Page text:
Materials Nylon, springs, foam
Dual-sided Yes
Waterproof Yes
Cleaning Wipe down

The 2 Best Cribs for Every Kind of Nursery in 2022

Choosing a crib is one of the biggest furniture decisions you make as a parent. Not only is it potentially one of the most expensive, but it’s also a decision involving a very sentimental item. A crib might be used through multiple children and even multiple generations. It’s a very surreal moment for new parents — when you first put your baby’s crib together and step back to look at the nursery, it all becomes real. We know how important buying your first crib is, so we’re here to help you find the best crib for your baby.


We know that when you start to think about cribs, you’re inundated with an abundance of choices to make, but there are just a few considerations to decide on. Then, it’s all about taste and style.

  1. Budget: Cribs can cost upwards of a couple of thousand dollars, so knowing how much you want to spend is critical. However, all the picks on our list range from $200-$600. The next thing you may want to consider is whether or not you’re expecting the crib to serve multiple purposes. If you want something that has longevity for each child, there are options that expand the range of use from a crib, to a toddler bed, to a full-size bed. Essentially, you buy one piece of furniture that could last in your home for 18 or more years.
  2. Longevity: The next thing you want to think about is whether or not you are expecting this crib to become an heirloom. If you’re planning on having more than one kid and want to pass down the crib for your grandkids to use, you’re likely going to want something that’s made of durable hardwood or wrought iron and is a classic style that will look good down the road. If you’re just looking for something to use for a few years and for one child, you can be a little laxer regarding which materials are used.
  3. Accessibility: In the early 2000s, crib manufacturers stopped making cribs with sides that raise and lower because of the risk of injury. That means that you will be bending over the edge of this crib quite a bit to grab your child. Tall parents should look for a crib with longer legs, and more petite parents might want something closer to the ground.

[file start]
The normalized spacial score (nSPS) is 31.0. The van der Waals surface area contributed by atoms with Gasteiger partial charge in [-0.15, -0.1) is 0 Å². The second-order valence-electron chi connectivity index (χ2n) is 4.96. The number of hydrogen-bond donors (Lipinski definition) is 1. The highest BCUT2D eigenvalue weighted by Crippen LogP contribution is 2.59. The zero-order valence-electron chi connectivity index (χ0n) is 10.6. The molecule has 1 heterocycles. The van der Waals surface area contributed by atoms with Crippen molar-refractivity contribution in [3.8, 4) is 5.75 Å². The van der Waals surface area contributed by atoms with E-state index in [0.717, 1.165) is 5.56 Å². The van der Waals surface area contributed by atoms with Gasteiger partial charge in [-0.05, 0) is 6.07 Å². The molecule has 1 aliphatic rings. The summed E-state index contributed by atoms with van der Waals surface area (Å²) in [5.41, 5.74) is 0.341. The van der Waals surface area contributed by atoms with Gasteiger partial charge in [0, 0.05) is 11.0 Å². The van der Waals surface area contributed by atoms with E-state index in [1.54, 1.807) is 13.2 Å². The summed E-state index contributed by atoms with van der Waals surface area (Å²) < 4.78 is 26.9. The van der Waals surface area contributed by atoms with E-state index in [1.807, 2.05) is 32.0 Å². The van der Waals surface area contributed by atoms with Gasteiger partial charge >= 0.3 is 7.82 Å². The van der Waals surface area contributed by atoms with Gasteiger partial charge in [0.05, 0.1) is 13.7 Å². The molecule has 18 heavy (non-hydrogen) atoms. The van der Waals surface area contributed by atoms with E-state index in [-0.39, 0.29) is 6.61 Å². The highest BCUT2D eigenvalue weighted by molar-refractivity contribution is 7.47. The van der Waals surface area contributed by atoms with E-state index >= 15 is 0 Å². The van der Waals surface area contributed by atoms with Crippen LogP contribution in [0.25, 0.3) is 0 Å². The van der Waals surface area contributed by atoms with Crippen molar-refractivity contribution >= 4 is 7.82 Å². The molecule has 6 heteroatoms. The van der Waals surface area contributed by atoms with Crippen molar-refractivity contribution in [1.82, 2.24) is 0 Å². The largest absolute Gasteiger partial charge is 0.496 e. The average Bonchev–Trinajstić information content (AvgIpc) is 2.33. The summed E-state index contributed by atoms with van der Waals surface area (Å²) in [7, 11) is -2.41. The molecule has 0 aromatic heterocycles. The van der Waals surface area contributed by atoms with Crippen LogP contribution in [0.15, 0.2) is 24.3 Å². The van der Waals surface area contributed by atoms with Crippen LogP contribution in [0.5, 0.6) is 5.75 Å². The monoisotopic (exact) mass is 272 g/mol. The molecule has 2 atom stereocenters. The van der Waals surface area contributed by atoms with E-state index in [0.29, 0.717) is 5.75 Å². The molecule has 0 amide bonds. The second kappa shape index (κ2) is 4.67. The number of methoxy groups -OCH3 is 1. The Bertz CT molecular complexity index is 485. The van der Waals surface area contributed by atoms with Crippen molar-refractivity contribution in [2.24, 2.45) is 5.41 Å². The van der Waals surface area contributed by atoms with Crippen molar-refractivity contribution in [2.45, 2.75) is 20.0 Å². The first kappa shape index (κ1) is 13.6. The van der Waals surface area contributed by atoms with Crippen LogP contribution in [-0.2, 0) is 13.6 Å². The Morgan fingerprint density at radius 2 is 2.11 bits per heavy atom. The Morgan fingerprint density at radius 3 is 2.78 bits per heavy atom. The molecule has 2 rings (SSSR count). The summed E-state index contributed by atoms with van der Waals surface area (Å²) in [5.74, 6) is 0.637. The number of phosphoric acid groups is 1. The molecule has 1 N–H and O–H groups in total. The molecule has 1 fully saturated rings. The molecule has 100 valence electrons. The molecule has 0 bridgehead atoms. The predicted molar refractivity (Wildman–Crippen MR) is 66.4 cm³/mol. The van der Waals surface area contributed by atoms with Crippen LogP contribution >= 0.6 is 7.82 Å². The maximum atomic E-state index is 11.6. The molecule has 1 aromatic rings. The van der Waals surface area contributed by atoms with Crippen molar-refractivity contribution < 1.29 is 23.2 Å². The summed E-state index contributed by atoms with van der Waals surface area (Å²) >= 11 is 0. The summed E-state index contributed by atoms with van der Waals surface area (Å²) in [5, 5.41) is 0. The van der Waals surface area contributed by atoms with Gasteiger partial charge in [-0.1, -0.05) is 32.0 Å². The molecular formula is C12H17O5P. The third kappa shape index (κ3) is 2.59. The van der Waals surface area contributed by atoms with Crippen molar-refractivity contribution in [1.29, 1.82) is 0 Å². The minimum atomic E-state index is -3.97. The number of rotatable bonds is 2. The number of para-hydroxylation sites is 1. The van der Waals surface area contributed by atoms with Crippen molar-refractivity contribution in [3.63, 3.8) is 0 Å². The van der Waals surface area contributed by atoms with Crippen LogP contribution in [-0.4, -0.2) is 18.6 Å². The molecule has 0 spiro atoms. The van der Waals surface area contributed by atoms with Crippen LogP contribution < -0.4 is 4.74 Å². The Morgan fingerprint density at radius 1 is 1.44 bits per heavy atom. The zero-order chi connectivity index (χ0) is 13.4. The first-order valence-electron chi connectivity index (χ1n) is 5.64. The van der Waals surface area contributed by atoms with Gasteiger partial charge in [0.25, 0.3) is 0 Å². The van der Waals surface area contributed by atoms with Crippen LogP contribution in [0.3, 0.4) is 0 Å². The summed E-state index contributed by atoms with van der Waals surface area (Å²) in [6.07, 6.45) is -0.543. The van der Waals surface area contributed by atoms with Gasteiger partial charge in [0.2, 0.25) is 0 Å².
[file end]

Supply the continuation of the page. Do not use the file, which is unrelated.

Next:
After these major decisions are made, it’s all about style. There are midcentury options, princess palaces, options with storage, and even some that are high-tech. We recommend making a checklist for what you want and need, which will make the process so much simpler.

This is not your average, everyday mini crib. It’s a mini crib that’s perfect for babies under age 2, then it becomes a toddler crib, and after they grow out of that, you can add a twin-size mattress and make it a twin-sized bed.

It’s made of New Zealand Pine with an MDF base and sealed using a nontoxic painting process that’s lead and phthalate safe. It’s Greenguard Gold-certified, meaning that it’s been made to avoid 10,000 different chemical emissions and VOCs.

Our tester loved that the convenient size of this mini crib offered the perfect in-between place for her little one to rest when they outgrew their bassinet but weren’t quite ready for a crib. Plus, assembly was easy as can be.

The toddler crib and full-size bed conversion kits are sold separately, which is kind of a bummer.


Jenny Lind cribs have been around for eons, and the style is never passé. It’s a light, movable, cute crib, and this model by DaVinci has been around the longest and is by far the most popular. They’ve made this version easily convertible to a toddler bed, so that’s just one more thing you don’t have to worry about.

The spindle style is sweet without being cutesy, and it will make your whole space feel more like home.